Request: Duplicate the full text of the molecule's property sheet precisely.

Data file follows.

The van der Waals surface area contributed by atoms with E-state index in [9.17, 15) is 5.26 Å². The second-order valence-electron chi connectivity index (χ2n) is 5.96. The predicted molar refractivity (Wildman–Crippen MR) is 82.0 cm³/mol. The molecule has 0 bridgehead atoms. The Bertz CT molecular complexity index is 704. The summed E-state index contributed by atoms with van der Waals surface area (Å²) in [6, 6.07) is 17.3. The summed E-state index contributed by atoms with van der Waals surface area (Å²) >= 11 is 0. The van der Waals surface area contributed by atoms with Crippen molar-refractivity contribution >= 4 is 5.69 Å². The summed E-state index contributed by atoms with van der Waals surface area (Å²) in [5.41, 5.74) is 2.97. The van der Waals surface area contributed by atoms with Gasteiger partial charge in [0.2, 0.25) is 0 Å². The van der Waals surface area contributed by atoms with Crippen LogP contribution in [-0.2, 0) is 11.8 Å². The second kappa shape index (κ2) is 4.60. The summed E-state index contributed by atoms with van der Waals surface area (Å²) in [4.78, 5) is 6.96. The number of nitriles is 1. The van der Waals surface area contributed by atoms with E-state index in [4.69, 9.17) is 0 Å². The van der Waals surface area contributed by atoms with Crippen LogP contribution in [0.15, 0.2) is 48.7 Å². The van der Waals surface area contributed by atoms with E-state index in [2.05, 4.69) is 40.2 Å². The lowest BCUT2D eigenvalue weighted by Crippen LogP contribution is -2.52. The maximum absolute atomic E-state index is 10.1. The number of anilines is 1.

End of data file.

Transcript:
The van der Waals surface area contributed by atoms with E-state index in [9.17, 15) is 5.26 Å². The second-order valence-electron chi connectivity index (χ2n) is 5.96. The predicted molar refractivity (Wildman–Crippen MR) is 82.0 cm³/mol. The molecule has 0 bridgehead atoms. The Bertz CT molecular complexity index is 704. The summed E-state index contributed by atoms with van der Waals surface area (Å²) in [6, 6.07) is 17.3. The summed E-state index contributed by atoms with van der Waals surface area (Å²) >= 11 is 0. The van der Waals surface area contributed by atoms with Crippen molar-refractivity contribution >= 4 is 5.69 Å². The summed E-state index contributed by atoms with van der Waals surface area (Å²) in [5.41, 5.74) is 2.97. The van der Waals surface area contributed by atoms with Gasteiger partial charge in [0.2, 0.25) is 0 Å². The van der Waals surface area contributed by atoms with Crippen LogP contribution in [-0.2, 0) is 11.8 Å². The second kappa shape index (κ2) is 4.60. The summed E-state index contributed by atoms with van der Waals surface area (Å²) in [4.78, 5) is 6.96. The number of nitriles is 1. The van der Waals surface area contributed by atoms with E-state index in [4.69, 9.17) is 0 Å². The van der Waals surface area contributed by atoms with Crippen LogP contribution in [0.15, 0.2) is 48.7 Å². The van der Waals surface area contributed by atoms with E-state index in [2.05, 4.69) is 40.2 Å². The lowest BCUT2D eigenvalue weighted by Crippen LogP contribution is -2.52. The maximum absolute atomic E-state index is 10.1. The number of anilines is 1.